Day 194: Things We Know and Things We Don’t

Jeremiah 49:28-33

Of Kedar, and of the kingdoms of Hazor, which Nebuchadnezzar king of Babylon struck, Yahweh says:
“Arise, go up to Kedar,
and destroy the children of the east.
They will take their tents and their flocks.
they will carry away for themselves their curtains,
all their vessels, and their camels;
and they will cry to them, ‘Terror on every side!’
Wander far off!
Dwell in the depths, you inhabitants of Hazor,” says Yahweh;
“for Nebuchadnezzar king of Babylon has taken counsel against you,
and has conceived a purpose against you.
Arise! Go up to a nation that is at ease,
that dwells without care,” says Yahweh;
“that has neither gates nor bars,
that dwells alone.
Their camels will be a booty,
and the multitude of their livestock a plunder.
I will scatter to all winds those who have the corners of their beards cut off;
and I will bring their calamity from every side of them,”
says Yahweh.
Hazor will be a dwelling place of jackals,
a desolation forever.
No man will dwell there,
neither will any son of man live therein.”

Kedar was the second son of Ishmael, so we know that this prophesy was concerning some of Abraham’s children. These people were well known for their tents. My understanding is that there are some pretty nice tents in the middle east today as well, complete with electricity and appliances. Evidently, even back in the days of Babylon, the people of Kedar took tent dwelling to a higher level. It appears, however, that these children of Abraham decided, for the most part, to go away from the faith of Abraham.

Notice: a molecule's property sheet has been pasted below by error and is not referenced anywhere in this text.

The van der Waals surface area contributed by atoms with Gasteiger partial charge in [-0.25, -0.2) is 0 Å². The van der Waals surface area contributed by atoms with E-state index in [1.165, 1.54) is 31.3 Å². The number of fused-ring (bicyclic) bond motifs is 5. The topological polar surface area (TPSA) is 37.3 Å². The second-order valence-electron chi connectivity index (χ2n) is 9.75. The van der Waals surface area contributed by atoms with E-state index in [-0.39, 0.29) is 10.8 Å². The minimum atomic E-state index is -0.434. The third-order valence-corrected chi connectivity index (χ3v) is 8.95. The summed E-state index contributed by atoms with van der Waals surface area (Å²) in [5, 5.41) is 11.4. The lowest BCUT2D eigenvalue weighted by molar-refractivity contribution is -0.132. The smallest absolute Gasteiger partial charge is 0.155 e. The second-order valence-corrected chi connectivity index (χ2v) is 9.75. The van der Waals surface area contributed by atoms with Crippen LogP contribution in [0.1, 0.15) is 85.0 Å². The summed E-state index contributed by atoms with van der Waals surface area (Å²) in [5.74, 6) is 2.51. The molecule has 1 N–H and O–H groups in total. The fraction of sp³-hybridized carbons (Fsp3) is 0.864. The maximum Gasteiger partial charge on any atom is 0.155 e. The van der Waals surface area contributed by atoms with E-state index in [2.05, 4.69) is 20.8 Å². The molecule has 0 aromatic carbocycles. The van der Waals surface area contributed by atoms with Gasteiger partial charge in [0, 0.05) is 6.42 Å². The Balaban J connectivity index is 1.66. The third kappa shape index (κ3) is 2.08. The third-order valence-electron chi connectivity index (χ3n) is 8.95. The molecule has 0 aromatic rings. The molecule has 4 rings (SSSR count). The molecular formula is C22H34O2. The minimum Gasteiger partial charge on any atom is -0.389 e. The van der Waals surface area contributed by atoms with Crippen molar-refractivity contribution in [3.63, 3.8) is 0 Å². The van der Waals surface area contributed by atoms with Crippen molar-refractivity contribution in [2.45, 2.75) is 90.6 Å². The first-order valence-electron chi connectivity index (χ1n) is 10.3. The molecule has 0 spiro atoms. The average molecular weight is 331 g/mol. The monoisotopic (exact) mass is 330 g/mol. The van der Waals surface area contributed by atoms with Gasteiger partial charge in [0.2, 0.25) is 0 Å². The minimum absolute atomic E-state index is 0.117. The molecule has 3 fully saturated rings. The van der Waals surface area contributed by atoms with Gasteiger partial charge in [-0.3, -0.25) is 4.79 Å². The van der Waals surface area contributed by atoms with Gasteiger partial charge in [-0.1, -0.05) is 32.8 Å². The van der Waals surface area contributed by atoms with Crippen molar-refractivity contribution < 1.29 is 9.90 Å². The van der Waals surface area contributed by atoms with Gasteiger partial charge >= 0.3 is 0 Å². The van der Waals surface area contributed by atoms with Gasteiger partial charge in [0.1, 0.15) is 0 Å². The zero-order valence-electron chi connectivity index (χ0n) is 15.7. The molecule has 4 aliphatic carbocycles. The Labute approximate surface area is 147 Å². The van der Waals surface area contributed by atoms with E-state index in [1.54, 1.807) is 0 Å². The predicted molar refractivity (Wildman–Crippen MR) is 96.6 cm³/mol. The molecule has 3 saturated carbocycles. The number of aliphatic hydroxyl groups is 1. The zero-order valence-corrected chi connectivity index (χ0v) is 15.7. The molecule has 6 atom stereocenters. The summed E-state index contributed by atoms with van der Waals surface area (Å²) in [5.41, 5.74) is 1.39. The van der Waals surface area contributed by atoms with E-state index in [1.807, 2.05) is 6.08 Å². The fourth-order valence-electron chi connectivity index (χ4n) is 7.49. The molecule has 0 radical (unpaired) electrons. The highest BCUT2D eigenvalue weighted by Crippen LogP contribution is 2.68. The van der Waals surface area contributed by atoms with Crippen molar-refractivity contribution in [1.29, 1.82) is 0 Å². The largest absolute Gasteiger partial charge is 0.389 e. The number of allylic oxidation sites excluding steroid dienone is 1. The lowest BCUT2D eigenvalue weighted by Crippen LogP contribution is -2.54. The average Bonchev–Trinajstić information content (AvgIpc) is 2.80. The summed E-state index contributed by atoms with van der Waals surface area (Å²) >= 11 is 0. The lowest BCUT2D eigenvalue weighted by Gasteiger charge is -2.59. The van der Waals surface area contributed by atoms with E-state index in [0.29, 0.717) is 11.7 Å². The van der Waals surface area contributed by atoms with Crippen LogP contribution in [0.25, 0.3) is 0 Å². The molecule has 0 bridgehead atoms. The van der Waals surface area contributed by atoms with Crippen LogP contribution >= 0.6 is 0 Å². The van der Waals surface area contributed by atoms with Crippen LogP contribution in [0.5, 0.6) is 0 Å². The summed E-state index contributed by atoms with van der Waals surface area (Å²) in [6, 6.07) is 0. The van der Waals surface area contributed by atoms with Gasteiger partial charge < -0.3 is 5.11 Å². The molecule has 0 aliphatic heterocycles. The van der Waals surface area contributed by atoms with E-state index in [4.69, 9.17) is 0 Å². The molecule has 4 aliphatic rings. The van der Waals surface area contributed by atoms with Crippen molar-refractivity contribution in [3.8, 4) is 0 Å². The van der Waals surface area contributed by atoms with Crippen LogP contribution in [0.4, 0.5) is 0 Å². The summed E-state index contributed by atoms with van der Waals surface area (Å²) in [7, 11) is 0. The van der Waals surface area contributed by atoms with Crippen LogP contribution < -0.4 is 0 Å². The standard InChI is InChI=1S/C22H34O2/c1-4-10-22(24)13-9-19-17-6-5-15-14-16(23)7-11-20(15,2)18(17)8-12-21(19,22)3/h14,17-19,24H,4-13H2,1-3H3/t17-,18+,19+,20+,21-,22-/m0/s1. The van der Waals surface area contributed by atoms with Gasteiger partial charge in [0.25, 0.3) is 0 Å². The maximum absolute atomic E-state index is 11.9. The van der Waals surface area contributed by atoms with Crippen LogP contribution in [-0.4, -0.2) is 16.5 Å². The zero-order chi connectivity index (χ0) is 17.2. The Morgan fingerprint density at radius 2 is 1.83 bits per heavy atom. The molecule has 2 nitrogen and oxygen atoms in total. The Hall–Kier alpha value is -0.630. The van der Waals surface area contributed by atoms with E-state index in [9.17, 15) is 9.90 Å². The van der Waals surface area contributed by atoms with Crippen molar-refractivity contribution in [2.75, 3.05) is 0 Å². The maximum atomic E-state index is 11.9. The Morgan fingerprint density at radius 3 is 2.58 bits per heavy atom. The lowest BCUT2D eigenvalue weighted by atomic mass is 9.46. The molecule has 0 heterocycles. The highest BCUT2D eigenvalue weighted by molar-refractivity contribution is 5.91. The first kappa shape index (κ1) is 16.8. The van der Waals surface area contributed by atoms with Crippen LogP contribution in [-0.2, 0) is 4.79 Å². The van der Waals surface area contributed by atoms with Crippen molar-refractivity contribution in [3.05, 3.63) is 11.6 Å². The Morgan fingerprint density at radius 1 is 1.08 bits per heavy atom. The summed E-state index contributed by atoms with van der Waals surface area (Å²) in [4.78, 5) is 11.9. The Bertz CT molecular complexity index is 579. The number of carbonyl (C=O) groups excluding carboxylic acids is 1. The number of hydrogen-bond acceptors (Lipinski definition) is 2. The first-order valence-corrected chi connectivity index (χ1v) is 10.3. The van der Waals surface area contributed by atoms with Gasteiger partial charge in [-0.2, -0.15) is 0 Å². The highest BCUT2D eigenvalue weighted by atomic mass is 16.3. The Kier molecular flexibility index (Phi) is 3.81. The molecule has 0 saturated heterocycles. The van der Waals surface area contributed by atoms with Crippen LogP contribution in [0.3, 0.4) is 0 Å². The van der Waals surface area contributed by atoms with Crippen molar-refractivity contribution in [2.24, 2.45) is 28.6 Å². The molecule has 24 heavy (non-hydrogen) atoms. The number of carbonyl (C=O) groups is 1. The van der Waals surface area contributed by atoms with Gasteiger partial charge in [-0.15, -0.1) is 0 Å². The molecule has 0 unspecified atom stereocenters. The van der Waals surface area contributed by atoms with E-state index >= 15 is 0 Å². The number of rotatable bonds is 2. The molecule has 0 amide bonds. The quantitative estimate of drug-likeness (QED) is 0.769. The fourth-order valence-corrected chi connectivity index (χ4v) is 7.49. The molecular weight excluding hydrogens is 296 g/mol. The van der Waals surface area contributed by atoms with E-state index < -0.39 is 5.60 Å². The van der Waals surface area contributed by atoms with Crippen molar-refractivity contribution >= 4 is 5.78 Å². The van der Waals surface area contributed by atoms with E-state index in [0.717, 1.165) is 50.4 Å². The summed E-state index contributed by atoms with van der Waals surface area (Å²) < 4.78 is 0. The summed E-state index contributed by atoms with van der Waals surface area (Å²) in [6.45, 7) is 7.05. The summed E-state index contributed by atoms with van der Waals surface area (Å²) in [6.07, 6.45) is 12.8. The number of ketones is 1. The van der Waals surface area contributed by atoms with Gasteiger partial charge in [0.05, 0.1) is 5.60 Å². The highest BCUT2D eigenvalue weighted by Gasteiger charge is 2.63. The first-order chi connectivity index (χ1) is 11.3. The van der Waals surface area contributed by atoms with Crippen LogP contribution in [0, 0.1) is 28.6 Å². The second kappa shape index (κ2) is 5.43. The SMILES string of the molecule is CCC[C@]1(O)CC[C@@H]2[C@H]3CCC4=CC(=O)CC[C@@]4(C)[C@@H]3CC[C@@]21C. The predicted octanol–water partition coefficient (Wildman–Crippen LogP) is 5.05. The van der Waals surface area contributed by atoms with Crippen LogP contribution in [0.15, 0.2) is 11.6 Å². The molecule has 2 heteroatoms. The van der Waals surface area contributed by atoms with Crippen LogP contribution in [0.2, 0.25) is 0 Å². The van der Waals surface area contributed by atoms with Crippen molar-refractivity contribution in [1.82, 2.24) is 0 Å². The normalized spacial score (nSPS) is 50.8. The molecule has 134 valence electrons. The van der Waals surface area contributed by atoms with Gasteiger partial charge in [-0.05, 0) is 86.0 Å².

This passage mentions scattering “those who have the corners of their beards cut off.” That seems like a pretty strange thing for God to bring up in regard to His judgment of a people. To make it even stranger, the King James doesn’t say that at all. Other translations seem to think it has to do with cutting bangs. This is one of those areas of the Bible that I will have to call a mystery. We don’t have to understand everything in the Bible. In fact, it’s pretty obvious that God planned for it to be that way. We are His children and we may not be able to understand everything He says right now. We may have to get older. Some things may not even be there for us during our time. Whatever it means, it’s pretty clear that the people of Kedar knew. God knew how they had been disobedient to Him and that they also deserved His wrath.

God is aware of the times that we live in as well. We may not live in a tent, but we may have a little house or live in a condo. God wants us to acknowledge Him and give Him glory for all He has created. God also wants us to live according to the conscience that He has put within us in our time. If we don’t do these things, we will be judged too. These things are perfectly clear in the Bible and that is what we are responsible for.

Day 183: Why Israel and Egypt?

Jeremiah 46:25-28

Yahweh of Armies, the God of Israel, says: “Behold, I will punish Amon of No, and Pharaoh, and Egypt, with her gods and her kings, even Pharaoh, and those who trust in him. I will deliver them into the hand of those who seek their lives, and into the hand of Nebuchadnezzar king of Babylon, and into the hand of his servants. Afterwards it will be inhabited, as in the days of old,” says Yahweh.
“But don’t you be afraid, Jacob my servant.
Don’t be dismayed, Israel;
for, behold, I will save you from afar,
and your offspring from the land of their captivity.
Jacob will return,
and will be quiet and at ease.
No one will make him afraid.
Don’t be afraid, O Jacob my servant,” says Yahweh,
“for I am with you;
for I will make a full end of all the nations where I have driven you,
but I will not make a full end of you,
but I will correct you in measure,
and will in no way leave you unpunished.”

One of the interesting things that I see in this passage is that God intended for Egypt to be “inhabited, as in the days of old.” His prophesy against Egypt was not permanent and God makes a small statement about that here. Then, God goes on to reassure His people Israel for the rest of this passage.